A mind-reading device being developed by a University of Victoria biologist and a team of 40 volunteers could allow severely disabled people to communicate more effectively.
"We have a sense deep down that this is going to work whereas six months ago it was a hope" said Nigel Livingston.
The device called a Cyberlink is being developed to pick up brain signals from disabled people who can't speak and must instead use tedious means to communicate with others.
The Cyberlink will look like a headband. People wearing it will have electrodes placed on their head to pick up brain signals.
Livingston said test subjects have already shown that people can control their brain signals depending on what they're thinking about.
To communicate a message, disabled jpeople would generate varying brain frequencies for a certain letter of the alphabet to form words, much like Morse code.
Signals would be sent into a computer attached to the Cyberlink. the researchers hope that eventually a voice synthesizer will be used to translate the information into elecctronic speech.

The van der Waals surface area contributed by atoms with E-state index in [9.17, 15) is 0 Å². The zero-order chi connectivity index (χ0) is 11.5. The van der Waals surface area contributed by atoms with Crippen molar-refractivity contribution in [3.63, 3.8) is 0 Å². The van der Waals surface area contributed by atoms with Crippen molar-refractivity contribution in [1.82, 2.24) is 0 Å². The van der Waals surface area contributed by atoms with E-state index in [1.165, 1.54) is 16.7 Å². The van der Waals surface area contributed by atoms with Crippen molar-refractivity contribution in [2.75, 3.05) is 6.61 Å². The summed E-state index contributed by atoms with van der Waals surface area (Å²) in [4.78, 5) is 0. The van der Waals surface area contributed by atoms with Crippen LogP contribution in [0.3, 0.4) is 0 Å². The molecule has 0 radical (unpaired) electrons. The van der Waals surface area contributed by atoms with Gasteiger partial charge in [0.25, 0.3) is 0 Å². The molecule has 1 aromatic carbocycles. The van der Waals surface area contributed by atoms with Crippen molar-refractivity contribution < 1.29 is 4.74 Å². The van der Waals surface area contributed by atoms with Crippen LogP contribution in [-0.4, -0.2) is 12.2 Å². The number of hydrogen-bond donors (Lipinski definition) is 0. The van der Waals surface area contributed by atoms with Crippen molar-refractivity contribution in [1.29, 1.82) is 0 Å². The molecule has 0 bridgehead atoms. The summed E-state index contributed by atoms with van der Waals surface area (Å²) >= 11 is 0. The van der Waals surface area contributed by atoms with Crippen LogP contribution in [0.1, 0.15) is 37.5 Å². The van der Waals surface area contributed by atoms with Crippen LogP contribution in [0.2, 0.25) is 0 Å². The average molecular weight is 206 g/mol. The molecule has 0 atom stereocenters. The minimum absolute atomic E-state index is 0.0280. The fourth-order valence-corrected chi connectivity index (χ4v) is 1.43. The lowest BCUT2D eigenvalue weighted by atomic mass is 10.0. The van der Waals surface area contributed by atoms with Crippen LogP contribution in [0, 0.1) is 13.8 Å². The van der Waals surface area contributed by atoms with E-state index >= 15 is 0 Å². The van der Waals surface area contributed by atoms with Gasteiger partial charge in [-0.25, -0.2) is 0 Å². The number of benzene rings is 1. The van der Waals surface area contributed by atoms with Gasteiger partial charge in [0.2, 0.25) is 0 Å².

The science-fiction-like work has been dubbed the Claire Project after Claire Inkley, an exceptionally bright Grade 12 student who has a genetic condition similar to cerebral palsy.
Claire, 17, currently communicates using her eyes--looking to the right or left--and pointing to groups of letters on a letter board.
The process requires help from her parents or an aide and is extremely tiring because it yields only about 20 words an hour, said John Minkley, Claire's father.
Communication is slowed down further because involuntary muscle spasms interfere with Claire's attempts to get her message across, he said.
Despite requiring a wheelchair and being unable to speak or write because she has poor muscle control, Claire is a straight-A student who wants to study physics and math in university.